President Obama suffered a large, embarrassing loss in the Senate on a slew of gun-control bills. If this were a Republican president, they'd be sounding the lame-duck alarms on the nightly newscasts. But most media outlets can't do this.
If the Left were as purist about the second half of the First Amendment as they are with the first half, they would oppose taxpayer funding for the Public Broadcasting Service (PBS).
The PBS broadcast of the Kennedy Center's Mark Twain Prize on Oct. 30 was a festival of tributes to Ellen DeGeneres -- which is fine, since she is quite talented comically. But it wasn't so much a tribute for the comedy as it was for her pioneering work promoting homosexuality.
For an 8-footer with a lot of yellow feathers and a bird's brain, Big Bird is a fellow with a lot of friends in medium-high places. Barack Obama has even commissioned a campaign commercial taking Mitt Romney to task for treating the bird with something less than reverence. The Bird is all he's talking about.
In Wednesday's debate, Mitt Romney said he will "stop the subsidy" to public broadcasting. That's good to know, because Mitt Romney's campaign website says he will merely "reduce subsidies for ... the Corporation for Public Broadcasting." Kill Big Bird or just pluck some of his feathers?
Romney's stated policies in business during the first presidential debate: champion the growth and development for the middle class. Until now, Romney's position was widely perceived as one of the biggest enemies to the middle class. One of his most powerful moments during the debate was the contrast he illustrated between the president’s decision to finance the five big banks, while allowing small banks to fail across America. Some credit should be given to the president, however, for his short-term policies to save the banks, and the wise business decision to make interest from the banks that were save through the bailout.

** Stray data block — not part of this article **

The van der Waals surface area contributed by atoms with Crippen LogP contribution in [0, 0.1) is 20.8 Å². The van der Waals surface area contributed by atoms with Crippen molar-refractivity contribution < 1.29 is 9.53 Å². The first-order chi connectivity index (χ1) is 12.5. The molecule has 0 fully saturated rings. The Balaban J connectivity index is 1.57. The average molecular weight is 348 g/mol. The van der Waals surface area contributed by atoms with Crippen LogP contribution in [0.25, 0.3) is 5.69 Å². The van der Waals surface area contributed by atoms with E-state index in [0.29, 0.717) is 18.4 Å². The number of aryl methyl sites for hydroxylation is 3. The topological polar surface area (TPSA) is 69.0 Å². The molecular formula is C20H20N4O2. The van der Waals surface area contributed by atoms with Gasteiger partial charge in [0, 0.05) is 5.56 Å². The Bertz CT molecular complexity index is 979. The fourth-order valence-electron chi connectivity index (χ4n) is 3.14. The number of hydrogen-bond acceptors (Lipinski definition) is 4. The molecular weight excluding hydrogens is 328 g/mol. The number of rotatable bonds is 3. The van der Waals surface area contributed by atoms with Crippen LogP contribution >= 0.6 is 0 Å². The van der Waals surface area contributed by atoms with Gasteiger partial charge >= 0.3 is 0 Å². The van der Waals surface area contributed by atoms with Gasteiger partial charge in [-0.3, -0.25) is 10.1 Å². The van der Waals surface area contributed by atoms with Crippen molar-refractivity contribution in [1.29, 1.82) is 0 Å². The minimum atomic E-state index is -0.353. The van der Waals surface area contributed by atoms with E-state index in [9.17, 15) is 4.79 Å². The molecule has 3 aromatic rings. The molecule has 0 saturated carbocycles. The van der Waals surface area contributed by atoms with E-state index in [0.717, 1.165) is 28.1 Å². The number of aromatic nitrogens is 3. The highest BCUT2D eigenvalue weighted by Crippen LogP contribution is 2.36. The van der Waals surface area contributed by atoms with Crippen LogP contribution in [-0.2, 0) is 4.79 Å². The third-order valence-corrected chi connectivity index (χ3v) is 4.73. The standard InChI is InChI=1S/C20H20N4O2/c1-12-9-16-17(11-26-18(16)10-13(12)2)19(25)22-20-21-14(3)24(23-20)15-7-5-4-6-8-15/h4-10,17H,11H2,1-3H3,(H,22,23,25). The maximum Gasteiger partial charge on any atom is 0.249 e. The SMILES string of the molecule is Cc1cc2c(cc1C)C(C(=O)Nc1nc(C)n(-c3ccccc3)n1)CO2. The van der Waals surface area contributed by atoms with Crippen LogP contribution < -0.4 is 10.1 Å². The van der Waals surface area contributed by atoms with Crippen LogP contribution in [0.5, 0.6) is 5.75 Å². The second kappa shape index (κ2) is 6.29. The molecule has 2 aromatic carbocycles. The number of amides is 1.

I am elated to report to you something you surely already know: Mitt Romney trounced President Obama in their first debate. The rout was so decisive that even the liberal media cannot spin it the other way.
He had the toughest job Wednesday night.
"Finding Your Roots with Henry Louis Gates Jr." is another of the Harvard professor's wonderful television series for PBS.
Unfortunately for traditional America – the one that values independence, free market capitalism and limited government – too many aging radicals from the 1960s and ‘70s have found their way into government school classrooms.
Whether Bill Clinton was a good president, whether he deserves the credit for balanced budgets and projected surpluses or whether he should have been impeached are matters about which reasonable people can and do disagree. A new movie doesn't take that tact.
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